July was the hottest month for the world's oceans in almost 130 years of record-keeping.

The average water temperature worldwide was 17 Celsius, according to the National Climatic Data Center, the branch of the U.S. government that keeps world weather records. June was only slightly cooler, while August could set another record, scientists say. The previous record was set in July 1998 during a powerful El Nino in the Pacific.

 

July was the hottest month for the world's oceans in almost 130 years of record-keeping.

The average water temperature worldwide was 17 Celsius, according to the National Climatic Data Center, the branch of the U.S. government that keeps world weather records. June was only slightly cooler, while August could set another record, scientists say. The previous record was set in July 1998 during a powerful El Nino in the Pacific.

Meteorologists said there is a combination of forces at work: A natural El Nino weather pattern just getting started on top of worsening manmade global warming, and a dash of random weather variations. Already the resulting ocean heat is harming threatened coral reefs. It also could hasten the melting of Arctic sea ice and help hurricanes strengthen.

The phenomenon is most noticeable near the Arctic, where water temperatures are as much as 5.5C above average. The tongues of warm water could help melt sea ice from below and even cause thawing of ice sheets on Greenland, said Waleed Abdalati, director of the Earth Science and Observation Center at the University of Colorado.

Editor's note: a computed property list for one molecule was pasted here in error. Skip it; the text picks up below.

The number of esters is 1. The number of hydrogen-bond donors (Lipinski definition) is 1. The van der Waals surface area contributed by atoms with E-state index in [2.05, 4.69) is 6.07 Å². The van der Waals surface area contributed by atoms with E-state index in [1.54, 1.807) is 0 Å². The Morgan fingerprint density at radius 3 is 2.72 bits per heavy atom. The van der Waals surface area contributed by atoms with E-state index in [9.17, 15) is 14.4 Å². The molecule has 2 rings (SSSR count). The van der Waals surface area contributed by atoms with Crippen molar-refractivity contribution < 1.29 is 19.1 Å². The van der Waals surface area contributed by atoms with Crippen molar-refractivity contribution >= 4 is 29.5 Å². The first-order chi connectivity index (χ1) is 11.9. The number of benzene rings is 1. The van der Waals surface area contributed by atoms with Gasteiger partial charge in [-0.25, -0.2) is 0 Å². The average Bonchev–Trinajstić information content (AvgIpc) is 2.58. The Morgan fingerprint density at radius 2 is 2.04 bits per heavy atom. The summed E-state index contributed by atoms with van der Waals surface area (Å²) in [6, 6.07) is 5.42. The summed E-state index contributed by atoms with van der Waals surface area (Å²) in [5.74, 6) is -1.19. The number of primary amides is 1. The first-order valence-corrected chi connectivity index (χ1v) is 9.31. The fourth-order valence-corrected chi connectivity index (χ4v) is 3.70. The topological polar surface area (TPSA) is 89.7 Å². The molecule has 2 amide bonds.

Breaking heat records in water is more ominous as a sign of global warming than breaking temperature marks on land, because water takes longer to heat up and does not cool as easily as land.

"This warm water we're seeing doesn't just disappear next year; it'll be around for a long time," said climate scientist Andrew Weaver of the University of Victoria in British Columbia. It takes five times more energy to warm water than land.

The warmer water "affects weather on the land," Weaver said. ``This is another yet really important indicator of the change that's occurring."

The effects of that warm water already are being seen in coral reefs, said C. Mark Eakin, co-ordinator of the National Oceanic and Atmospheric Administration's coral reef watch. Long-term excessive heat bleaches colorful coral reefs white and sometimes kills them.

Bleaching has started to crop up in the Florida Keys, Puerto Rico and the Virgin Islands. Typically, bleaching occurs after weeks or months of prolonged high water temperatures. That usually means September or even October in the Caribbean Sea, said Eakin. He found bleaching in Guam on Wednesday. It is too early to know whether the coral will recover or die. Experts are "bracing for another bad year," he said.

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